Passengers denied boarding in India doubled in one year: Aviation watchdog
A total of 18,242 passengers were not allowed to board aircraft between April 2016 and February 2017. This is up from 10,561 passengers not allowed onboard aircraft during the same time period in the preceding year.india Updated: Apr 16, 2017 18:32 IST
The number of passengers denied boarding by Indian airlines doubled in the past one year, according to the government’s air traffic data.
However, the procedure laid down by the country’s aviation watchdog ensures that people are unlikely to be bumped off like David Dao, a passenger on a United Airlines flight, who was dragged from his seat because of overbooking, according to the carrier’s initial claims.
A total of 18,242 passengers were not allowed to board aircraft between April 2016 and February 2017. This is up from 10,561 passengers not allowed onboard aircraft during the same time period in the preceding year.
As per data for 2016-2017, more than 80% of passengers affected were those who flew Jet Airways and 14% were Air India fliers, according to the air traffic data.
“A passenger could be denied boarding primarily for three reasons. If he/she turned up late at either the check-in counter or the boarding gate, for security reasons and due to overbooking of a flight,” former Director General of Civil Aviation Kanu Gohain said.
While most airlines officially maintain that they don’t overbook their flights, industry insiders admit that selling “5-10 per cent” seats over and above the actual seating capacity of an aircraft is a norm across the world as they don’t want planes to take off with empty seats in case of no- shows.
“Optimal inventory allocation is broadly governed by two factors--accurately forecasting passenger demand and maximising revenue by accounting for cancellations and no- shows,” explained an Air India official who oversees revenue management at the airline.
The Directorate General of Civil Aviation (DGCA), too, approves the practice.
“To reduce the possibility of a flight departing with empty seats, airlines generally overbook flights to a limited extent. In case of overbooking, an airline may deny boarding to you even if you hold a confirmed booking for travel on the flight and reported for the flight well within the specified time,” according to information on DGCA’s website.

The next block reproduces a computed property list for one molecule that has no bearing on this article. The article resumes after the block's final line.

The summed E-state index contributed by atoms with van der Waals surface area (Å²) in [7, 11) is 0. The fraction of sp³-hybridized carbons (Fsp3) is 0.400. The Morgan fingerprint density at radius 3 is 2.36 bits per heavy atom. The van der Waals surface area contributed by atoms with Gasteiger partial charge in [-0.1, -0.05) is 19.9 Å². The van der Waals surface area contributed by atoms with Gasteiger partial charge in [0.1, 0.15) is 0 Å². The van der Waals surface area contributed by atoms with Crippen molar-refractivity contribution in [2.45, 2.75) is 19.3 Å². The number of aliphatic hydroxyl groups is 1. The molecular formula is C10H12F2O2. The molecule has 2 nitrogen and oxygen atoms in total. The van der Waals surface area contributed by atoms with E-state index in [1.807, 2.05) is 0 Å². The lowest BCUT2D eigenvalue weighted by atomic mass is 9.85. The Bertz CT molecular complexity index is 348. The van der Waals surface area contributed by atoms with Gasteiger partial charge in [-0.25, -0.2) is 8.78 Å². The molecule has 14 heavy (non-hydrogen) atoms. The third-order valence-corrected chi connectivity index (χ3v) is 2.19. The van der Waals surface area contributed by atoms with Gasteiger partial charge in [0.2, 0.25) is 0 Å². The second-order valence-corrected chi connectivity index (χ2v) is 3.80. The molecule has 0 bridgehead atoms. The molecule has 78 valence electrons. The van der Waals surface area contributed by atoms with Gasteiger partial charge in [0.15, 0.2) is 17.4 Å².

The DGCA, in its Civil Aviation Requirements (CAR), lays down a two-step procedure that airlines must follow in such circumstances.
“An airline must first ask for volunteers to give up their seats so as to make seats available for other booked passengers to travel on the flight, in exchange for such benefits/facilities as the airline, at its own discretion, may wish to offer,” according to DGCA.
However, if no one comes forward, an airline can take a decision on who to deny boarding but is liable to provide a monetary compensation as per rules.
“If the boarding is denied to passengers against their will, the airline shall as soon as practicable compensate them in accordance with the provisions,” the DGCA rule adds.
As per norms effective from August 1, 2016, the compensation for not allowing a passenger to board the flight was raised from Rs 4,000 to Rs 20,000.
The compensation amount is higher if the alternate flight is scheduled for departure after a gap of 24 hours.
A passenger who rejects an alternate flight is also eligible for the same remuneration.
Fortunately for Indian passengers the decision by an airline to deny a seat because of overbooking is taken at the boarding gate before they enter the aircraft.
“A passenger is barred from taking a flight after he has boarded the aircraft either due to security reasons or because of customs evasion. Otherwise, in case of overbooking, the matter is settled at the boarding gate itself,” Gohain said.
Earlier this week, Dao was aboard a Kentucky-bound flight out of Chicago when aviation security officers forcefully pulled him from his seat and dragged him down the aisle of United Airlines flight 3411.
The American carrier conceded that the flight was not overbooked or oversold, despite its initial claim. It had no empty seats and four crew members needed to get on the plane to meet another flight in Louisville.